Orb-weaving spider density tracked emergent insects, with densities at mid-estuary reaches exceeding those of the upper- and lower-estuary, There was also a seasonal effect on orb-web density (LMM: F1,84.8 = 16.692, P < 0.0001), particularly at mid-estuary reaches where densities were higher during the winter than the summer (P < 0.0001). Estuary position strongly influenced body condition of Tetragnatha, which was 96% higher in the lower-estuary than in the upper-estuary (LMM: F2,19.50 = 11.254, P = 0.0006). Leucage body condition was strongly influenced by a season x position interaction (LMM: F2,348.31 = 2.506, P = 0.083), whereby individuals exhibited higher body condition during the winter at upper- (P = 0.046) and mid-estuary (P < 0.0001) habitats.
Bayesian mixing models using δ13C and δ15N signatures of primary producer sources and consumers showed that aquatically-derived energy (i.e., nutritional subsidies originating from epiphyton and phytoplankton) represented 0.79 to 0.99 of the diet of nearshore spiders across all study reaches and seasons. Reliance on aquatically-derived energy varied spatially (LMM: F1,174 = 358.57, P < 0.0001) and was higher overall at mid- and lower-estuary reaches than in the upper-estuary (Tukey HSD, P < 0.05). For the most common family of spiders, Tetragnathidae, reliance on aquatically-derived energy was slightly greater in winter (0.89) than summer (0.79) at FW and PH reaches (0.99 v. 0.94, respectively). Estuary position (LMM: F2,.6.31 = 57.420, P < 0.0001) and season (LMM: F1,172.94 = 128.947, P < 0.0001) also exerted strong effects on spider trophic position. Spiders occupied higher trophic positions during the summer at upper- and mid-estuary reaches (Tukey HSD, P < 0.0001), whereas trophic positions were consistently lower at lower-estuary reaches. δ13C of orb-weaving spiders trended with δ13C of Chironomidae during the summer (R2 = 0.52, F1,4 = 6.401, P = 0.065), but not during the winter (P > 0.05), suggesting that Chironomidae is an important dietary component and vector of aquatically-derived energy at least during some time periods.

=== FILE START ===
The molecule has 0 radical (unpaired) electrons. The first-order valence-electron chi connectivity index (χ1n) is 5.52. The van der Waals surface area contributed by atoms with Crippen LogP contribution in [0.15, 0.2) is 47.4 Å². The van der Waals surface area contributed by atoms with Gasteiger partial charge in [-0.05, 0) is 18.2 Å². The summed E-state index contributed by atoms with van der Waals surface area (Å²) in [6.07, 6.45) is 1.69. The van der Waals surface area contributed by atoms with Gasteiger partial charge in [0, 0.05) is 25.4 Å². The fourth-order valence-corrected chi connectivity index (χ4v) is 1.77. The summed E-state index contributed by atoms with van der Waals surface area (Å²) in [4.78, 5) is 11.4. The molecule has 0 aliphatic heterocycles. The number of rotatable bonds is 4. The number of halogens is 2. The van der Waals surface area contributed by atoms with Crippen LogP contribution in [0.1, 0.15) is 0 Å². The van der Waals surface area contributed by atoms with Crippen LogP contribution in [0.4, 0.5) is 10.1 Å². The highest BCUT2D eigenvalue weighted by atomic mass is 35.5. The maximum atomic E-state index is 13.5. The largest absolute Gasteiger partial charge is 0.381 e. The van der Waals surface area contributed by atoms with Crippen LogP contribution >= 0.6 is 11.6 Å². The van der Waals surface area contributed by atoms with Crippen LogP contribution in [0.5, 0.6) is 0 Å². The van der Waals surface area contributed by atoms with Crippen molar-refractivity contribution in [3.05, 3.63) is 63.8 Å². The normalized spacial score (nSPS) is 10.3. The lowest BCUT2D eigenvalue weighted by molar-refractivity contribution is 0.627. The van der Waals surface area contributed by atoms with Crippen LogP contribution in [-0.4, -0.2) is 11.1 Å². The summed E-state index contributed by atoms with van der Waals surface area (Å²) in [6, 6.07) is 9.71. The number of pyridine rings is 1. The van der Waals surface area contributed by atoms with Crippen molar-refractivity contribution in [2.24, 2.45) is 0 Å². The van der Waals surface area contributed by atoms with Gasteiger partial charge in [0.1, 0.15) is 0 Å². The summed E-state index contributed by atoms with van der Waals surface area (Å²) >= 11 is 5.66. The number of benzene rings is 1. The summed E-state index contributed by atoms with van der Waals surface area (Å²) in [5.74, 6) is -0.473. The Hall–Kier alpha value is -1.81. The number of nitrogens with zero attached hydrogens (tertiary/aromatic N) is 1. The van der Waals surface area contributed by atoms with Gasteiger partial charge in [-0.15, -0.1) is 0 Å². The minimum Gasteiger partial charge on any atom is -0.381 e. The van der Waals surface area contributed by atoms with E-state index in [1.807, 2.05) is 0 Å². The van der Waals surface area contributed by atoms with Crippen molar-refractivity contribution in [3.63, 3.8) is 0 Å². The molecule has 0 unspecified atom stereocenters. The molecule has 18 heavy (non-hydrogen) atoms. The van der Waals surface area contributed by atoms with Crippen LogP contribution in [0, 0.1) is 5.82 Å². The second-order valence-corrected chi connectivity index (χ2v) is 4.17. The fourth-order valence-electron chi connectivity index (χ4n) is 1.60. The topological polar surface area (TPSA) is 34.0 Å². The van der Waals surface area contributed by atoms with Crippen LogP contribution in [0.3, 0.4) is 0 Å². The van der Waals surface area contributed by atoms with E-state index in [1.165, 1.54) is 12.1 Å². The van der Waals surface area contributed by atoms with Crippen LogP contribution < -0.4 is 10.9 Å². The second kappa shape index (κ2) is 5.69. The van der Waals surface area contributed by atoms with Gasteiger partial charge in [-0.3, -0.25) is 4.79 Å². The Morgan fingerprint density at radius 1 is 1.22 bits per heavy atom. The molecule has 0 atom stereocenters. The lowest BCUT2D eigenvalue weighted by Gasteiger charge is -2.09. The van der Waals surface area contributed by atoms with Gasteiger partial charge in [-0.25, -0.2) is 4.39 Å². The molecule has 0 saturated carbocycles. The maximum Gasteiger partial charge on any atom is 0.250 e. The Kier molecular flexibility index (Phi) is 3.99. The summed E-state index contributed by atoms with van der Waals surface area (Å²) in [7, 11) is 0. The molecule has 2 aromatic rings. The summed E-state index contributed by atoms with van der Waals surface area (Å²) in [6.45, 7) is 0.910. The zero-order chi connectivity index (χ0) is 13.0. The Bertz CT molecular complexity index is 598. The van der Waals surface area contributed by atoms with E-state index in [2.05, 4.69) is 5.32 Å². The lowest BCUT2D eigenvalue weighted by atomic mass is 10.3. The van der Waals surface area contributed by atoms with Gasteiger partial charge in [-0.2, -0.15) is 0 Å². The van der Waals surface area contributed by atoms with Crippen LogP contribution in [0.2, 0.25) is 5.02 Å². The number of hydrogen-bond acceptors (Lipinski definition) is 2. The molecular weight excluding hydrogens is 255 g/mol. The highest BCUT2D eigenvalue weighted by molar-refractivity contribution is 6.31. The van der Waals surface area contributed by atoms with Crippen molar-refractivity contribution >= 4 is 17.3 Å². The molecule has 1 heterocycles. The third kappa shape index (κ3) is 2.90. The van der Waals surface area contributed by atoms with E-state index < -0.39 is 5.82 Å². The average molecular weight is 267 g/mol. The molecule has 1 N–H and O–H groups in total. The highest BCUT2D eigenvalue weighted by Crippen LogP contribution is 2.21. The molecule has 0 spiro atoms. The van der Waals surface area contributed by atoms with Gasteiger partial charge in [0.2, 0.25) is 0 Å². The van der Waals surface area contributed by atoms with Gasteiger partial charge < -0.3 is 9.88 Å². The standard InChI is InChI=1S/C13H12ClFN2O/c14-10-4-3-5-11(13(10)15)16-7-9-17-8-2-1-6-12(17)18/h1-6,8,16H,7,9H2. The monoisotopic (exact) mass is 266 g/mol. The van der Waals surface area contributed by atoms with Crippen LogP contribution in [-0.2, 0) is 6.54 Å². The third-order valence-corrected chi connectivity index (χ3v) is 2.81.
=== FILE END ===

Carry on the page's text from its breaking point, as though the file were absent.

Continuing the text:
Together, these findings contribute to our understanding of aquatic insect community structure and function in estuarine ecosystems. Wet-dry seasonal hydrology and ENSO events appear to drive emergent insect communities, largely via effects on salinity concentrations but also through effects on nutrients and water temperature. In addition, these results have important implications for subsidy dynamics in estuaries. In this study, spatial and temporal variability in the density and traits of emergent insects were related to nearshore spiders, and thus are likely to also mediate the distribution and trophic characteristics of a suite of other terrestrial insectivores including bats, birds, lizards and influence trophic-mediated ecosystem processes including nutrient cycling, biomagnification of contaminants, and maintenance of biodiversity. An improved understanding of seasonal subsidy dynamics in estuaries may help forecast and manage functional ecosystem responses to environmental disturbances (e.g., sea level rise). For example, artificial lighting at night (ALAN) is projected to increase in intensity alongside human population density in coastal areas. ALAN has been shown to affect emergent aquatic insect communities as well as riparian orb-weaving spiders. I conclude the thesis with a review of potential impacts that ALAN may pose in estuaries, from individual- to ecosystem-scale effects.